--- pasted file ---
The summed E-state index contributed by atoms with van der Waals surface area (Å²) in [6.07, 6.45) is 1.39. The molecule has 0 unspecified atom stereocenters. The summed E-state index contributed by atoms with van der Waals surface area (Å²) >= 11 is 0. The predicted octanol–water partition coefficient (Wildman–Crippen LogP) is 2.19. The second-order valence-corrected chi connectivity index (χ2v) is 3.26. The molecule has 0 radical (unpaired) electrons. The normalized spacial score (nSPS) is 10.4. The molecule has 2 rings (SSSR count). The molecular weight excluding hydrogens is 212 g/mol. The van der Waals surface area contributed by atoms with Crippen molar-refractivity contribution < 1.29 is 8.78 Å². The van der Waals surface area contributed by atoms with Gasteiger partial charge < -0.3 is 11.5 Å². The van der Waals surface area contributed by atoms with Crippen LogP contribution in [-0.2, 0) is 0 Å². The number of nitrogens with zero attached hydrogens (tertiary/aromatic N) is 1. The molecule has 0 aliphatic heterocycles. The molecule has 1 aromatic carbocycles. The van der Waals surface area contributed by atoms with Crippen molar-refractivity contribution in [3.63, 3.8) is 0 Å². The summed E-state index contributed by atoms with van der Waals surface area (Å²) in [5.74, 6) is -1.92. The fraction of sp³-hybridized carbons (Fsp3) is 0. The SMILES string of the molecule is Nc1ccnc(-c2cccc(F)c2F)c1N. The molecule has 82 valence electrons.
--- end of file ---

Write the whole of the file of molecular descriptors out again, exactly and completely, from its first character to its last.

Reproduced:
The summed E-state index contributed by atoms with van der Waals surface area (Å²) in [6.07, 6.45) is 1.39. The molecule has 0 unspecified atom stereocenters. The summed E-state index contributed by atoms with van der Waals surface area (Å²) >= 11 is 0. The predicted octanol–water partition coefficient (Wildman–Crippen LogP) is 2.19. The second-order valence-corrected chi connectivity index (χ2v) is 3.26. The molecule has 0 radical (unpaired) electrons. The normalized spacial score (nSPS) is 10.4. The molecule has 2 rings (SSSR count). The molecular weight excluding hydrogens is 212 g/mol. The van der Waals surface area contributed by atoms with Crippen molar-refractivity contribution < 1.29 is 8.78 Å². The van der Waals surface area contributed by atoms with Gasteiger partial charge < -0.3 is 11.5 Å². The van der Waals surface area contributed by atoms with Crippen LogP contribution in [-0.2, 0) is 0 Å². The number of nitrogens with zero attached hydrogens (tertiary/aromatic N) is 1. The molecule has 0 aliphatic heterocycles. The molecule has 1 aromatic carbocycles. The van der Waals surface area contributed by atoms with Crippen molar-refractivity contribution in [3.63, 3.8) is 0 Å². The summed E-state index contributed by atoms with van der Waals surface area (Å²) in [5.74, 6) is -1.92. The fraction of sp³-hybridized carbons (Fsp3) is 0. The SMILES string of the molecule is Nc1ccnc(-c2cccc(F)c2F)c1N. The molecule has 82 valence electrons.